If I told you I was going to write about love, you might stop reading right now to spare yourself the sap. And if I told you I was going to write about public policy, you might do the same to spare yourself the bore.
But if I told you I was going to write about what happens when love and public policy cross paths, you might be intrigued enough to continue.
Good. Because on Friday night, I found out. And what I learned was profound.
When Love Night at the Lab was advertised, it was billed as a radical collaboration between a neuroscientist, a psychologist, and an interactive telecommunications specialist to design a party that would bring out the love in even the most hardened New Yorker.
The goal? To construct the ideal environment to prompt the trustful and bonding encounters that nudge us toward altruistic and convivial behavior.
This included, but was not limited to: heat sensitive t-shirts that changed color with every hug; hot cocoa that only came in twos, one for the receiver, and another to give to the unsuspecting last person in line; interactive bubble-bursting artwork that forced strangers to get uncomfortably close; and a forgiveness booth that prompted people to confess their fears and regrets, and allowed them to see those of others.
These were not randomly designed activities. Each was carefully crafted to prompt the empathetic impulses discovered by neuroscientist Paul Zak and psychologist Emanuele Castano.
More specifically, they were crafted to heighten our flow of the hormone known as oxytocin—the ancient chemical that our bodies release to make us feel good during sex and childbirth as well as acts of altruism, trust, and bonding. (To understand the full, fascinating science behind this chemical, see my interview with Zak—who prefers to be called Dr. Love.)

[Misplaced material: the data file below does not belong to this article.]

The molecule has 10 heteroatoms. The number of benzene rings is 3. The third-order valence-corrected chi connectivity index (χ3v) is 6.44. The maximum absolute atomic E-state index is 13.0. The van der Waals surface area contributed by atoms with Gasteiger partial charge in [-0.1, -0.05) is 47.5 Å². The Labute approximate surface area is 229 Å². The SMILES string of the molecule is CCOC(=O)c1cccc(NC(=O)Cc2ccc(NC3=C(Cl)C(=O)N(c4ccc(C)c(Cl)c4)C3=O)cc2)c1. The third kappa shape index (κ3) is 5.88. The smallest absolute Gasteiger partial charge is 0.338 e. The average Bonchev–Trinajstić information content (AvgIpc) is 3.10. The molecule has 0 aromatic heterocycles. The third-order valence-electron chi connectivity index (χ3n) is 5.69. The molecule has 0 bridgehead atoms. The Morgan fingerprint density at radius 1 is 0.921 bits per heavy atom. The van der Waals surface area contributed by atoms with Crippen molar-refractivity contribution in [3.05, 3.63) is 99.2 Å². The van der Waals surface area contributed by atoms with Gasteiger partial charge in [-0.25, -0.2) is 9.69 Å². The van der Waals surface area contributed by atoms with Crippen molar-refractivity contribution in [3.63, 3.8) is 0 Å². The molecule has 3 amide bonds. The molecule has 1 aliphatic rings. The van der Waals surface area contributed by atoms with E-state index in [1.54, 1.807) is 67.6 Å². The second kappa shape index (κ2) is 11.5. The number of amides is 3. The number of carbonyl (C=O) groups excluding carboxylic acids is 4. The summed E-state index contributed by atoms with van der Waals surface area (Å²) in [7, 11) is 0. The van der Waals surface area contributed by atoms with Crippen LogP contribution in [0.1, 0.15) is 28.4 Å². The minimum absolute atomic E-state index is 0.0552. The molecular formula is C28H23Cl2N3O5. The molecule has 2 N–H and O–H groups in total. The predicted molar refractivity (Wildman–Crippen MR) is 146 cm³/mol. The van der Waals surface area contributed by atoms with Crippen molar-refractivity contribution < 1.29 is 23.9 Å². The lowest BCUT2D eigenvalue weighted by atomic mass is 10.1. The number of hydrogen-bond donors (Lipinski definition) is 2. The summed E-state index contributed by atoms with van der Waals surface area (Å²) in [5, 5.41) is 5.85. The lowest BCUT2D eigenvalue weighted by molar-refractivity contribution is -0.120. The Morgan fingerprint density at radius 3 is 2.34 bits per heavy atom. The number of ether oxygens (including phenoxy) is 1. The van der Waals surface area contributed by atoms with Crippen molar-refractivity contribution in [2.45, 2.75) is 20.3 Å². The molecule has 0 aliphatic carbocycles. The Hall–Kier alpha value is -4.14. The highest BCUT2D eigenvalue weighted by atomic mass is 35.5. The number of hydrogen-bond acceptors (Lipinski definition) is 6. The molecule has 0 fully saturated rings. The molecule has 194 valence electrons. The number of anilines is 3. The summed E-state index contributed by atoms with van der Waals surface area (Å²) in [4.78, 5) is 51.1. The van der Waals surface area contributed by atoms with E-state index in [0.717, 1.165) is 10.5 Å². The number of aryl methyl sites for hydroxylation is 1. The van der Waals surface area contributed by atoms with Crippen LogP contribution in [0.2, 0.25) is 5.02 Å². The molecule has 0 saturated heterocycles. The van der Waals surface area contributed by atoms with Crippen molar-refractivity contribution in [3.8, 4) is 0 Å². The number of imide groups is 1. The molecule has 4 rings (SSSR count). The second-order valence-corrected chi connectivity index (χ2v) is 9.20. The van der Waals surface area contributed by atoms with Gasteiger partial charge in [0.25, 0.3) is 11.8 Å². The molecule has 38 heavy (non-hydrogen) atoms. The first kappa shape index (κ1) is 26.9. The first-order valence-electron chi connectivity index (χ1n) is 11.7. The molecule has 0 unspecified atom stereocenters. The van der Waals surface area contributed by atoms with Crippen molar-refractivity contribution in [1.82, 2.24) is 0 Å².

It was a beautiful sight.
I could go on at length about the splendor of watching this all unfold—the smiles and touching moments reflected in the eyes of five hundred strangers. Instead I’ll let you see some of it yourself in the video above (or read about it in Zak’s own recap of the event) while I focus on the single most striking aspect of the night, which I nearly overlooked in my own state of bleary euphoria.
While the party raged on, Lab hosts had guests partake in Urbanology, the interactive game played every day at the Lab that asks participants to make decisions on real-world policy dilemmas and then demonstrates how their decisions would impact the various systems of the city.
But at Love Night, something funny happened. Amidst all the hugging, the cocoa drinking, and the fear confessing, something in us clicked and our priorities changed.
As the night wore on, the votes the groups cast in their imaginary cities increasingly prioritized lifestyle, livability, and sustainability, while the importance of wealth dropped.
They were more likely to turn down money that would detract from others’ quality of life. They were willing to pay more for a more ecologically responsible city.